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The short- and long-run inconsistency of the expansionary austerity theory: A post-Keynesian/Evolutionist critique

The short- and long-run inconsistency of the expansionary austerity theory: A post-Keynesian/Evolutionist critique

Botta, Alberto (2018) The short- and long-run inconsistency of the expansionary austerity theory: A post-Keynesian/Evolutionist critique. Journal of Evolutionary Economics. ISSN 0936-9937 (Print), 1432-1386 (Online) (In Press) (doi:https://doi.org/10.1007/s00191-018-0567-3)

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Abstract

This work provides a critical analysis of the expansionary austerity theory (EAT). The focus is on the theoretical weaknesses of the EAT—the extreme circumstances and fragile assumptions under which expansionary consolidations might take place. The paper presents a simple theoretical model based on both the post-Keynesian and the evolutionary/institutionalist schools. First, it shows that well-designed austerity measures hardly trigger short-run economic expansions in the context of expected long-lasting consolidation plans dealing with remarkably high debt-to-GDP ratios, when the so-called “financial channel” is not operative (i.e. in the context of monetarily sovereign economies), or when the degree of export responsiveness to internal devaluation is low. Even in the context of non–monetarily sovereign countries (e.g. members of the eurozone), austerity’s effectiveness crucially depends on its highly disputable capacity to immediately stabilize fiscal variables.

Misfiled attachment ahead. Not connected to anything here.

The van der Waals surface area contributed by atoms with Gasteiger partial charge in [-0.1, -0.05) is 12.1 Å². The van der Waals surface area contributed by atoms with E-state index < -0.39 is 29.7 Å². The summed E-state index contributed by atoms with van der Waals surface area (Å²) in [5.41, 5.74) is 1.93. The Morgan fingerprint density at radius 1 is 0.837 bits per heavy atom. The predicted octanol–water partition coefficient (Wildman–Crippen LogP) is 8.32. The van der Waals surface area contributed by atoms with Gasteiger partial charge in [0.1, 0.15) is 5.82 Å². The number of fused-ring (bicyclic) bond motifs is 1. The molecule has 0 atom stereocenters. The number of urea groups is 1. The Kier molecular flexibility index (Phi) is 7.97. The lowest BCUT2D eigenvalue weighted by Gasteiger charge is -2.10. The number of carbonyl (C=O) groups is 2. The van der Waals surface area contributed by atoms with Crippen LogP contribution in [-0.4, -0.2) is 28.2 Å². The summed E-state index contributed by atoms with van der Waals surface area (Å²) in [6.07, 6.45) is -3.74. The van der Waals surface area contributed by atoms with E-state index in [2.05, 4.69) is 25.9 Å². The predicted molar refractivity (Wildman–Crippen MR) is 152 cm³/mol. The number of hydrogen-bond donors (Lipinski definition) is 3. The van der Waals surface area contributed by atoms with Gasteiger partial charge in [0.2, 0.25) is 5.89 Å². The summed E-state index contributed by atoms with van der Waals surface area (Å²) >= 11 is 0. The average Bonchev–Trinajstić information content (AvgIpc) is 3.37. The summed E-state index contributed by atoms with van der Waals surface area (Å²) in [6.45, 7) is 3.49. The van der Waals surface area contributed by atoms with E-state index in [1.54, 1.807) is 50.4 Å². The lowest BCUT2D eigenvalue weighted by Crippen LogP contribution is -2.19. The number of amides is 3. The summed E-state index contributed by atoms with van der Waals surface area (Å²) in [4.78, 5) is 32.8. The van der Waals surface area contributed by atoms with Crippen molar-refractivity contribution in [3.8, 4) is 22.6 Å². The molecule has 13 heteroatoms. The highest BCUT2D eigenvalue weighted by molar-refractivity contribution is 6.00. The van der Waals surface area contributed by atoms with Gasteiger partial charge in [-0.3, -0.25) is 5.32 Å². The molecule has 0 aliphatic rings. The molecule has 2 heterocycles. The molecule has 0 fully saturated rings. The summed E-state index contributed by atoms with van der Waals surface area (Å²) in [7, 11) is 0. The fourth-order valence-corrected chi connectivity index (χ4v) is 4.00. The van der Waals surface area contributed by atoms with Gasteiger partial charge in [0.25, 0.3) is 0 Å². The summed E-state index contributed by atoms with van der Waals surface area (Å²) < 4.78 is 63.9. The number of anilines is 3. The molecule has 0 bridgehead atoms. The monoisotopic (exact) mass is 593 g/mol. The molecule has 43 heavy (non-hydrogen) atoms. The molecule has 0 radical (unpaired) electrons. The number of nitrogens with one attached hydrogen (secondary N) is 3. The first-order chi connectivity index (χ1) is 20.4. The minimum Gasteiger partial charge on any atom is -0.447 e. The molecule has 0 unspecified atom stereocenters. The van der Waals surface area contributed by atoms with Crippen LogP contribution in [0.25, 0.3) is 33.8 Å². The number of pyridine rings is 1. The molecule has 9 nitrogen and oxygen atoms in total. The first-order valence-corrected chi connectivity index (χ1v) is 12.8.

The paper then analyses some possible long-run economic dynamics. Path dependency and cumulativeness make the short-run effects of fiscal consolidation elements of paramount importance to (hopefully) obtaining any medium-to-long-run benefit. Should these effects be even slightly contractionary, short-run costs can breed an endless spiral of recession and ballooning debt in the long run. If so, in the case of non–monetarily sovereign countries debt forgiveness may emerge as the ultimate solution to restore economic soundness. Alternatively, institutional innovations like those adopted since mid-2012 by the European Central Bank are required to stabilize the economy, even though they are unlikely to restore rapid growth in the absence of more active fiscal stimuli.

Item Type: Article
Additional Information: © The Author(s) 2018. Open Access. This article is distributed under the terms of the Creative Commons Attribution 4.0 International License (http://creativecommons.org/licenses/by/4.0/), which permits unrestricted use, distribution, and reproduction in any medium, provided you give appropriate credit to the original author(s) and the source, provide a link to the Creative Commons license, and indicate if changes were made.
Uncontrolled Keywords: Fiscal policy; Expansionary austerity theory; Post-Keynesian/Evolutionist macro models
Subjects: H Social Sciences > HB Economic Theory
Faculty / Department / Research Group: Faculty of Business
Faculty of Business > Department of International Business & Economics
Related URLs:
Last Modified: 01 Jul 2019 11:30
Selected for GREAT 2016: None
Selected for GREAT 2017: None
Selected for GREAT 2018: GREAT b
Selected for GREAT 2019: GREAT 4
URI: http://gala.gre.ac.uk/id/eprint/18319

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